In September 1950 an article in the local paper described the funeral of Bertha Wanke (Ernst Wanke’s daughter-in-law, who had married Immanuel Wanke – Bertha was the daughter of Wilhelm Aurisch): “For Whom The Bell Tolled MRS. BERTHA NATHALIE WANKE. As the funeral of the late Mrs. Bertha Nathalie Wanke, of “Hillcroft”, Narre Warren, left her late home on Monday of last week, the tolling of the old bell at the Harkaway Cemetery drifted across the stillness of the Harkaway hills, and continued until the lengthy cortege arrived at this burial ground of the old pioneers. It was the first time for many, many years, that the historical old bell had sounded, and its clear tone was a reminder to all that another of the district’s grand old pioneers had gone to her reward after a life-time of friendly and cheerful service. The late Mrs. Wanke, was a daughter of the late Mr. and Mrs. William Aurisch and was married at Harkaway at the age of 22. She lived all her 93 years on the property on which she was born and was a loving mother to her large family of nine sons and six daughters.”
A significant calamity for the cemetery trust occurred in 1956 when the residence of the Trust Secretary Herman Wanke in Gibb Street, Berwick was destroyed by fire with many of the records of the Trust being lost.
Following this incident, significant work was undertaken to re-build trust records particularly in relation to the names of people who had been buried at the cemetery. This was a great challenge but at that time one positive was that many of the Lutheran families still lived in that area and many had detailed knowledge of the location of those graves without headstones.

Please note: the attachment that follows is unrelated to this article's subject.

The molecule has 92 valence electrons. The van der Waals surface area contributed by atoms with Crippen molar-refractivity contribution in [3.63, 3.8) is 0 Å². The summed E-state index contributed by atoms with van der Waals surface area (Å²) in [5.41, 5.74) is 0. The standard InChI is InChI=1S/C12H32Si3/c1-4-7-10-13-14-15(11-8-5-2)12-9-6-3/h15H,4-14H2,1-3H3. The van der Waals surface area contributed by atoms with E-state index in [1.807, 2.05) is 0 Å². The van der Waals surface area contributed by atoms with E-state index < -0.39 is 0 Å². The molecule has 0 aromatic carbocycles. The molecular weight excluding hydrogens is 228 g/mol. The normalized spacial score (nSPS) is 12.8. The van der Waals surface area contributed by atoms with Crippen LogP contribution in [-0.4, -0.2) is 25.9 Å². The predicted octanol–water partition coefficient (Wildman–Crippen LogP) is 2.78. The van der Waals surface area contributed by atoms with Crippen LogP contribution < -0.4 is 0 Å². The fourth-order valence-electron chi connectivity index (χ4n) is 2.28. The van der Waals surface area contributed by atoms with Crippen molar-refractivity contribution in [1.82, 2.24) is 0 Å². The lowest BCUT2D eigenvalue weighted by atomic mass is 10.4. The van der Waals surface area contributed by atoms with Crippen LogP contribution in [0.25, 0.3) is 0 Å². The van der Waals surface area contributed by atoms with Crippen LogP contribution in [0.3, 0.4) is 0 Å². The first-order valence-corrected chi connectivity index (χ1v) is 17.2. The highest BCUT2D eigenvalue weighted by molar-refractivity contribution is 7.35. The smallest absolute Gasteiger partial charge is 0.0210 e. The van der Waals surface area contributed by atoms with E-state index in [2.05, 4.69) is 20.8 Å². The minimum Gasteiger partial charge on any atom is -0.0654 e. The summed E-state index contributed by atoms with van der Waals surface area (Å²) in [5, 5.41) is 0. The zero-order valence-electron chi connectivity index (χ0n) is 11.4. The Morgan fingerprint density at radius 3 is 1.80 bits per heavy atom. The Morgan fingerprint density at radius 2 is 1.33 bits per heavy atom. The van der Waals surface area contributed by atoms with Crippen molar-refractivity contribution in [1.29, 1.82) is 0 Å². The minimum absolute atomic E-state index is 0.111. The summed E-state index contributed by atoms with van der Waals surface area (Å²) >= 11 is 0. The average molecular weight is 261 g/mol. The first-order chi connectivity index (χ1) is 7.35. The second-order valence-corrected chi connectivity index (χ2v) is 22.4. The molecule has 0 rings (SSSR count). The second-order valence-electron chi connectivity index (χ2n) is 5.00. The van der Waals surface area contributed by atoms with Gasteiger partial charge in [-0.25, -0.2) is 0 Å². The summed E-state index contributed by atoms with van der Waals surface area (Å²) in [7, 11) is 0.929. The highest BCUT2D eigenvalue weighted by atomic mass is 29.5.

In 1962 the Wanke family erected memorial gates at the cemetery and later a plaque acknowledging the service of Alan Wanke who served as a trustee from 1923 to 1998.
Ray Exell, great great grandson of Ernst Gottlob Wanke, served as a trust member for 40 years and has cut the grass at the cemetery on a voluntary basis for more than 65 years. His contribution to the operation of the cemetery has been recognised by the naming of the “Ray Exell Rotunda and Memorial Rose Garden” in the cemetery grounds in February 2017.
In the early 2000s, an initiative by local Councillor Norma McCausland resulted in an unused portion of open space owned by the local council (City of Berwick) located to the east and north of the cemetery being transferred to the State Government to enlarge the cemetery land.
The Trust was thus able to construct a new entrance and car park, and to commence using this land for lawn burials.
In October 2014, the Harkaway Cemetery Trust merged with the Berwick Cemetery Trust to form the Berwick and Harkaway Cemeteries Trust which now operates the two cemeteries.
Current Chairman Richard Garvey, speaking this week to the Gazette, paid tribute to the members of the Lutheran families who had looked after the Harkaway Cemetery over the years stated – “the considerable efforts of these trust members over such a long period of time is just so commendable. Overseeing the cemetery for 20, 30 and in some cases 40 years has been such a wonderful example of volunteerism”
“These days we have different challenges in meeting quite detailed legal requirements and procedures,” Mr Garvey added. “The pioneers at Harkaway used their local knowledge and practical skills to develop and maintain a place which was so special to them and full of memories.”
A wonderful tradition continues with the ringing of the bell at funerals and at midnight on 31 December each year when the oldest Harkaway resident present has the honour of tolling in the New Year.